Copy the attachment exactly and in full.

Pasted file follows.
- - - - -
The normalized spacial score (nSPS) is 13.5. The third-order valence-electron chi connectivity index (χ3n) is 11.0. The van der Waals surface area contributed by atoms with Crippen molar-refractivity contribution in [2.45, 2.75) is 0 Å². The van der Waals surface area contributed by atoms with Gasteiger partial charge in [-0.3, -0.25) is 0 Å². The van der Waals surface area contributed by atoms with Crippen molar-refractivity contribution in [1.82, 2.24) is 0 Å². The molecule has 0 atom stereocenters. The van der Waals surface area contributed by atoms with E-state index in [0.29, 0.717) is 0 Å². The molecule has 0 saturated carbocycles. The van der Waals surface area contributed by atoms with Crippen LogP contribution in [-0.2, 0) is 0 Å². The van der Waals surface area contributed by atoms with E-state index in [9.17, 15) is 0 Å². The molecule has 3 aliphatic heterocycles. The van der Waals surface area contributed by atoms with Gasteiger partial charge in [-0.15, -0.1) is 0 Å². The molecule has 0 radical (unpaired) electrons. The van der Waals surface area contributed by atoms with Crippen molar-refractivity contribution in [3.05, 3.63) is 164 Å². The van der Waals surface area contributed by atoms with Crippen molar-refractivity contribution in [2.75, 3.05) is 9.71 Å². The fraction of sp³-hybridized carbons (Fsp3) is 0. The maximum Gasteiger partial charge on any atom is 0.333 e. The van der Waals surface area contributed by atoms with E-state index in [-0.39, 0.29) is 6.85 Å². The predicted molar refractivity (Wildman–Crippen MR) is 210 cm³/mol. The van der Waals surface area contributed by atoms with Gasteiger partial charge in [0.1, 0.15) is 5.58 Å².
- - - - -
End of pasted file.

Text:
The normalized spacial score (nSPS) is 13.5. The third-order valence-electron chi connectivity index (χ3n) is 11.0. The van der Waals surface area contributed by atoms with Crippen molar-refractivity contribution in [2.45, 2.75) is 0 Å². The van der Waals surface area contributed by atoms with Gasteiger partial charge in [-0.3, -0.25) is 0 Å². The van der Waals surface area contributed by atoms with Crippen molar-refractivity contribution in [1.82, 2.24) is 0 Å². The molecule has 0 atom stereocenters. The van der Waals surface area contributed by atoms with E-state index in [0.29, 0.717) is 0 Å². The molecule has 0 saturated carbocycles. The van der Waals surface area contributed by atoms with Crippen LogP contribution in [-0.2, 0) is 0 Å². The van der Waals surface area contributed by atoms with E-state index in [9.17, 15) is 0 Å². The molecule has 3 aliphatic heterocycles. The van der Waals surface area contributed by atoms with Gasteiger partial charge in [-0.15, -0.1) is 0 Å². The molecule has 0 radical (unpaired) electrons. The van der Waals surface area contributed by atoms with Crippen molar-refractivity contribution in [3.05, 3.63) is 164 Å². The van der Waals surface area contributed by atoms with Crippen molar-refractivity contribution in [2.75, 3.05) is 9.71 Å². The fraction of sp³-hybridized carbons (Fsp3) is 0. The maximum Gasteiger partial charge on any atom is 0.333 e. The van der Waals surface area contributed by atoms with E-state index in [-0.39, 0.29) is 6.85 Å². The predicted molar refractivity (Wildman–Crippen MR) is 210 cm³/mol. The van der Waals surface area contributed by atoms with Gasteiger partial charge in [0.1, 0.15) is 5.58 Å².